Dry CargoGreater China

China closes in on record 1bn ton annual steel output

China is on track to defy expectations and produce a record steel output this year of just shy of 1bn tons, according to the latest report from Alphabulk, part of AXS Marine. However, analysts and miners are warning dry bulk owners not to get too excited by this headline number.

Latest data from Beijing’s National Bureau of Statistics shows China produced 664.87m tons of steel in the January to August period, up 9%year-on-year. The growing volumes being produced are mainly for domestic consumption, as exports have not increased.

“On an annualized basis, the 664.87 million tons for the eight-month period is equivalent to a potential 997 million tons for the year, a figure which would be well ahead of the 927 million recorded for full-year 2018 and the first time output could come close to 1 billion tons,” Alphabulk noted.

Chinese steel futures hit a six-week high this week on hopes of more stimulus measures, after the latest economic data showed a deepening slowdown. China’s industrial production grew at the weakest pace in 17 years in August.

The record steel production is coming with less reliance on iron ore imports, however, something of enormous significance to the world’s capesize owners.

International shipowning association BIMCO has reported on the changing nature of Chinese iron ore demand, driven primarily by a switch to using scrap steel in steel production rather than imported iron ore, a change pushed for by the Chinese government.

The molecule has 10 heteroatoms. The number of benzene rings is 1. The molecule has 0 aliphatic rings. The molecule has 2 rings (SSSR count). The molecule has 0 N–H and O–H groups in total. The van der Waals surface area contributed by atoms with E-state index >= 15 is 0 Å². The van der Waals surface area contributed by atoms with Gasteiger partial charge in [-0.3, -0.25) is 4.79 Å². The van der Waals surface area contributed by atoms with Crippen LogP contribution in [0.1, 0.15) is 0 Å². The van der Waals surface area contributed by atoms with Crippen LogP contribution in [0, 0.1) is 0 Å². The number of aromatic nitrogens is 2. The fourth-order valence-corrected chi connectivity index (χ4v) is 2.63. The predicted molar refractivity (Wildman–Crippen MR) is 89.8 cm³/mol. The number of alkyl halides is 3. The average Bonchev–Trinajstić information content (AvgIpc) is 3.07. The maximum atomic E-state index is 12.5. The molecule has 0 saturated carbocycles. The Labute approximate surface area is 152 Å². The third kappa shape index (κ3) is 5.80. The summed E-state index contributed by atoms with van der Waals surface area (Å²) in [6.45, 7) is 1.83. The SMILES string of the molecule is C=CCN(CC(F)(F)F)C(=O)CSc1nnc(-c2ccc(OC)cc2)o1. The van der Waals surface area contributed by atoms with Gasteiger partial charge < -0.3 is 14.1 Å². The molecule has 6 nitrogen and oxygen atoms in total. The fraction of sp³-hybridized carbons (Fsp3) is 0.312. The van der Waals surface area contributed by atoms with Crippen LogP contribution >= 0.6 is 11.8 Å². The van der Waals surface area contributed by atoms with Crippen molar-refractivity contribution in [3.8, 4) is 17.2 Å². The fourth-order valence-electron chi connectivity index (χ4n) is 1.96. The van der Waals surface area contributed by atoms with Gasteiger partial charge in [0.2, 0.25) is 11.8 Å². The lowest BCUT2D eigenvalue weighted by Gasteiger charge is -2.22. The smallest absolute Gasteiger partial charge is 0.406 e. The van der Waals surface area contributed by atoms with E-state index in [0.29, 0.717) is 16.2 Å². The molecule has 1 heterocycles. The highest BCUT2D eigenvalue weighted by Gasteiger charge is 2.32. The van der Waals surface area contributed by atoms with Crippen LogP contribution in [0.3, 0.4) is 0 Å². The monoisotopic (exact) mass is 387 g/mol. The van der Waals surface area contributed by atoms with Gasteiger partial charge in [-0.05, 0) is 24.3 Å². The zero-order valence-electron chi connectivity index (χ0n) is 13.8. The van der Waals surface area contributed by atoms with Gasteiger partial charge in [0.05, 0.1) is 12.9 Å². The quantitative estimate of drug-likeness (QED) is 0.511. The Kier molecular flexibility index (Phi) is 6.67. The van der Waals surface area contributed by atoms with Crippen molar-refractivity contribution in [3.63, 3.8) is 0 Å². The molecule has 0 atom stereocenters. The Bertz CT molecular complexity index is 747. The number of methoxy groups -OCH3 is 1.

The BIMCO point of view was backed up this week by BHP, one of the world’s largest iron ore miners, which forecast iron ore supply to slow in the coming years on the back of slowing demand from China.

Sam Chambers

Starting out with the Informa Group in 2000 in Hong Kong, Sam Chambers became editor of Maritime Asia magazine as well as East Asia Editor for the world’s oldest newspaper, Lloyd’s List. In 2005 he pursued a freelance career and wrote for a variety of titles including taking on the role of Asia Editor at Seatrade magazine and China correspondent for Supply Chain Asia. His work has also appeared in The Economist, The New York Times, The Sunday Times and The International Herald Tribune.
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